2

Recently I have been investigating the possibilities of caching in ASP.NET.

I rolled my own "Cache", because I didn't know any better, it looked a bit like this:

public class DataManager
{

      private static DataManager s_instance;

      public static DataManager GetInstance()
      {
      }

      private Data[] m_myData;
      private DataTime m_cacheTime;

      public Data[] GetData()
      {
            TimeSpan span = DateTime.Now.Substract(m_cacheTime);

            if(span.TotalSeconds > 10)
            {
                  // Do SQL to get data
                  m_myData = data;
                  m_cacheTime = DateTime.Now;
                  return m_myData;     
            }
            else
            {
                  return m_myData;
            }
      }

}

So the values are stored for a while in a singleton, and when the time expires, the values are renewed. If time has not expired, and a request for the data is done, the stored values in the field are returned.

What are the benefits over using the real method (http://msdn.microsoft.com/en-us/library/aa478965.aspx) instead of this?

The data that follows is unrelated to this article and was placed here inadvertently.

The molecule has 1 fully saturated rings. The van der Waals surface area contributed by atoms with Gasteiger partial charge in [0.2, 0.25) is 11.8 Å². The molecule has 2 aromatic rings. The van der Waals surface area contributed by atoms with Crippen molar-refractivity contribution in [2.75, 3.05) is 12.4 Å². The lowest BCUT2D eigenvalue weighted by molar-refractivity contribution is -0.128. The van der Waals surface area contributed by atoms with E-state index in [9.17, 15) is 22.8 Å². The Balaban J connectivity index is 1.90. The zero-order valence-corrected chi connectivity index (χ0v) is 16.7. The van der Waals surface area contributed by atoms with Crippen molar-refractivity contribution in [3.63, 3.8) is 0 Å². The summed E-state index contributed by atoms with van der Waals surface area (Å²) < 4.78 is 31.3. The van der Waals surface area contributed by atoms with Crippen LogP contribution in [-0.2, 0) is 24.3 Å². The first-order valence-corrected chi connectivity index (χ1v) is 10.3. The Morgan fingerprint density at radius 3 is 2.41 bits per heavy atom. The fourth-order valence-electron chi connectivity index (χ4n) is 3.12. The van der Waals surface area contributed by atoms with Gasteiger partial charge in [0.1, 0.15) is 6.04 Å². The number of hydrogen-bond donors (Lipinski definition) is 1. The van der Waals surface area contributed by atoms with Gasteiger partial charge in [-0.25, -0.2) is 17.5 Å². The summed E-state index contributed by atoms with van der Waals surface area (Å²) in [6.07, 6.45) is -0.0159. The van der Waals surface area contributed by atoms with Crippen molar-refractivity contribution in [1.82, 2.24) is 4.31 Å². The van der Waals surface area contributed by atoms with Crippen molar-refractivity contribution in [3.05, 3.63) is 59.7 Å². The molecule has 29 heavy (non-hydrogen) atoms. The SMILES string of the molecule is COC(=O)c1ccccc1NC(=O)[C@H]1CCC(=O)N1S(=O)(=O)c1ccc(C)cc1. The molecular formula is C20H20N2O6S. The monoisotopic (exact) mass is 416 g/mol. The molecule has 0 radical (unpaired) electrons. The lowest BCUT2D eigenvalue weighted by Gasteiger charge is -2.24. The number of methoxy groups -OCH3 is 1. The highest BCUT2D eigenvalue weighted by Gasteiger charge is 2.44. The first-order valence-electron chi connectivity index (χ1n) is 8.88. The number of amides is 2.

4

I think the maxim "let the computer do it; it's smarter than you" applies here. Just like memory management and other complicated things, the computer is a lot more informed about what it's doing than your are; consequently, able to get more performance than you are.

Microsoft has had a team of engineers working on it and they've probably managed to squeeze much more performance out of the system than would be possible for you to. It's also likely that ASP.NET's built-in caching operates at a different level (which is inaccessible to your application), making it much faster.

2

The ASP.NET caching mechanism has been around for a while, so it's stable and well understood. There are lots of resources out there to help you make the most of it.

Rolling your own might be the right solution, depending on your requirements.

The hard part about caching is choosing what is safe to cache, and when. For applications in which data changes frequently, you can introduce some hard to troubleshoot bugs with caching, so be careful.

1

Caching in ASP.NET is feature rich and you can configure caching in quite a granular way.

In your case (data caching) one of the features you're missing out on is the ability to invalidate and refresh the cache if data on the SQL server is updated in some way (SQL Cache Dependency).

http://msdn.microsoft.com/en-us/library/ms178604.aspx

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